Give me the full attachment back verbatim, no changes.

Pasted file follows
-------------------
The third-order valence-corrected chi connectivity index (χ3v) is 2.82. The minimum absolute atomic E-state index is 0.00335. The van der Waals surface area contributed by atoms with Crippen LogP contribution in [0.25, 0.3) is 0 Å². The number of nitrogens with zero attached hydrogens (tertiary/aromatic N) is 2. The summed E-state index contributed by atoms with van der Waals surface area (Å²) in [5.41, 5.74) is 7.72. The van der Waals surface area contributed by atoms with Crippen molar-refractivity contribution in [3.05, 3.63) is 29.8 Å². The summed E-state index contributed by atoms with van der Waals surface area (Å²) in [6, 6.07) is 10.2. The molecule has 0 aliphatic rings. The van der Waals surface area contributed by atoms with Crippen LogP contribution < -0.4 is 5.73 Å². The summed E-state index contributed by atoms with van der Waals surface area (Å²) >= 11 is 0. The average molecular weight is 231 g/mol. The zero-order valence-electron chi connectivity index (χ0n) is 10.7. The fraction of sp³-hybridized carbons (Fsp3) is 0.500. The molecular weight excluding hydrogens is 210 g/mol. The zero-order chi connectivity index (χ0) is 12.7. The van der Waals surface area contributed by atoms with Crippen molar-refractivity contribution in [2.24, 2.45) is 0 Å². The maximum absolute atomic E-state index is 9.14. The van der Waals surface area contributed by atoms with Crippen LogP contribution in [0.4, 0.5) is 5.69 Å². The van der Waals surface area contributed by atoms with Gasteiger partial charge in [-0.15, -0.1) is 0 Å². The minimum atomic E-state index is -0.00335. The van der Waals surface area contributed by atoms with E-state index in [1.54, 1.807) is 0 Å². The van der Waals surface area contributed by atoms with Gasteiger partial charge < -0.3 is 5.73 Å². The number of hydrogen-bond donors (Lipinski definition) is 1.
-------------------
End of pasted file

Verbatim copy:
The third-order valence-corrected chi connectivity index (χ3v) is 2.82. The minimum absolute atomic E-state index is 0.00335. The van der Waals surface area contributed by atoms with Crippen LogP contribution in [0.25, 0.3) is 0 Å². The number of nitrogens with zero attached hydrogens (tertiary/aromatic N) is 2. The summed E-state index contributed by atoms with van der Waals surface area (Å²) in [5.41, 5.74) is 7.72. The van der Waals surface area contributed by atoms with Crippen molar-refractivity contribution in [3.05, 3.63) is 29.8 Å². The summed E-state index contributed by atoms with van der Waals surface area (Å²) in [6, 6.07) is 10.2. The molecule has 0 aliphatic rings. The van der Waals surface area contributed by atoms with Crippen LogP contribution < -0.4 is 5.73 Å². The summed E-state index contributed by atoms with van der Waals surface area (Å²) >= 11 is 0. The average molecular weight is 231 g/mol. The zero-order valence-electron chi connectivity index (χ0n) is 10.7. The fraction of sp³-hybridized carbons (Fsp3) is 0.500. The molecular weight excluding hydrogens is 210 g/mol. The zero-order chi connectivity index (χ0) is 12.7. The van der Waals surface area contributed by atoms with Crippen molar-refractivity contribution in [2.24, 2.45) is 0 Å². The maximum absolute atomic E-state index is 9.14. The van der Waals surface area contributed by atoms with Crippen LogP contribution in [0.4, 0.5) is 5.69 Å². The van der Waals surface area contributed by atoms with Gasteiger partial charge in [-0.15, -0.1) is 0 Å². The minimum atomic E-state index is -0.00335. The van der Waals surface area contributed by atoms with E-state index in [1.54, 1.807) is 0 Å². The van der Waals surface area contributed by atoms with Gasteiger partial charge < -0.3 is 5.73 Å². The number of hydrogen-bond donors (Lipinski definition) is 1.